In Ayurvedic (traditional Indian) medicine, cherries and other sweet fruits are valued for their cooling properties. Eat a few cherries as a snack or add them to yogurt or salad. Cherries contain polyphenol antioxidants, including flavonoids, which have anti-inflammatory and anti-cancer properties.    

Green Tea

Replace your morning hot coffee with cold green tea for a pleasant buzz and cooler body temperature. Green tea has less caffeine than coffee or black tea, but enough to perk you during hot summer days without side effects. Drink chilled or use in a smoothie with blueberries, a body cooling fruit with superior antioxidant power.


Celery contains 95% water by weight, and it adds texture and crunch to salads, sandwiches and main dishes. A 16-calorie cup of diced raw celery offers 15 important nutrients, including Vitamin K, folate, potassium and fiber. And it’s full of antioxidants and phytonutrients. A hydrating celery stalk has several anti-inflammatory phenolic antioxidants. Celery contains quercetin, a flavonol found in apples, and kaempferol, a flavonol that gives broccoli much of its antioxidant power. Celery is much more than an afterthought when it comes to nutritional value.

Foods to Avoid During a Heat Wave

Avoid potato chips, pretzels, French fries and any high-sodium processed food during hot summer weather. You should eat these salty foods sparingly throughout the year, if at all, but it’s crucial to avoid them during hottest days of the year. Too much salt dehydrates you, making you susceptible to heat exhaustion and heat stroke. The beer and potato chip combo so many people favor during the summer can cause serious problems for individuals with underlying medical conditions.

Grilled burgers and steaks are a staple of many summer cookouts, but eating all that protein when the temperature hits the 90s puts a strain on your digestive system. Protein is hard to digest, and your body goes through a heat-making process called thermogenesis to digest red meat. This can be taxing on your body during hot weather. The thermogenesis process  has good points – it can spur weight loss, for example, but certain herbs and spices, like cayenne pepper, are best used for this reason.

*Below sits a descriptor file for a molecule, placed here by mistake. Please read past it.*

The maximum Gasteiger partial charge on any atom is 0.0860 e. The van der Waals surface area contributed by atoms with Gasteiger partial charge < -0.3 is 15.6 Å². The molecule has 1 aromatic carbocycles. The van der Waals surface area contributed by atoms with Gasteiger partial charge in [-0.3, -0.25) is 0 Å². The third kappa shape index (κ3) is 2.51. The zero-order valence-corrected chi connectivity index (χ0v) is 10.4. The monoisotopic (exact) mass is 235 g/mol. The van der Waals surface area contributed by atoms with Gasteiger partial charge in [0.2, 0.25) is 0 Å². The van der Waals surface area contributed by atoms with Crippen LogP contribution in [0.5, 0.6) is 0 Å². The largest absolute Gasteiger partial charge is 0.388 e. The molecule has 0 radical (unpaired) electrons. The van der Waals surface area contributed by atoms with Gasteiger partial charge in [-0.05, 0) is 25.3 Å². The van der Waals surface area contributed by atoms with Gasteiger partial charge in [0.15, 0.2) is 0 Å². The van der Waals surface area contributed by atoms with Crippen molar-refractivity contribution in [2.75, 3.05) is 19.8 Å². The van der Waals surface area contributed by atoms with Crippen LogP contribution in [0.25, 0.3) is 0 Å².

Alcohol Dehydrates You on Hot Summer Days

A cold beer or margarita may provide only temporary relief from hot weather and may ultimately be detrimental to staying cool. Alcohol dehydrates you, leaving your body low on fluids.  If you drink lots of beer outside under the hot sun, you’ll lose water twice as fast as you would indoors on a summer day.

Drinking too much alcohol on a hot, sunny day prevents your body from maintaining a normal temperature. If you drink too much, you’ll develop heat cramps from lack of water and sodium, which leads to heat exhaustion. When left untreated, heat exhaustion causes heat stroke. Symptoms of heat stroke include nausea, red, hot skin, rapid breathing and fainting. Anyone displaying these symptoms should be transported to a hospital immediately.  

Too much sun and alcohol are a dangerous mix. Drinking excessively in hot weather may cause you to blackout due to dilated blood vessels if you’re not properly hydrated. If you’re boating, swimming, driving or playing sports in the sun after drinking too much, you risk causing accidents and injuring yourself or others.

Don’t sweat it when it comes to staying cool this summer. Take advantage of your local farmer’s market to stock up on seasonal fruits and veggies. Almost all fruits and vegetables have high water content, so anything you see in the produce section will help keep you hydrated. Incorporate blueberries, strawberries, watercress, kale, fresh green beans and grapefruit into your summer diet – even on days when it’s rainy or cool. These foods will help keep your body nourished and healthy, and better able to handle the heat when the temperature hits a scorching high.

What are some of your favorite cooling treats for summer? Let us know in the comment section.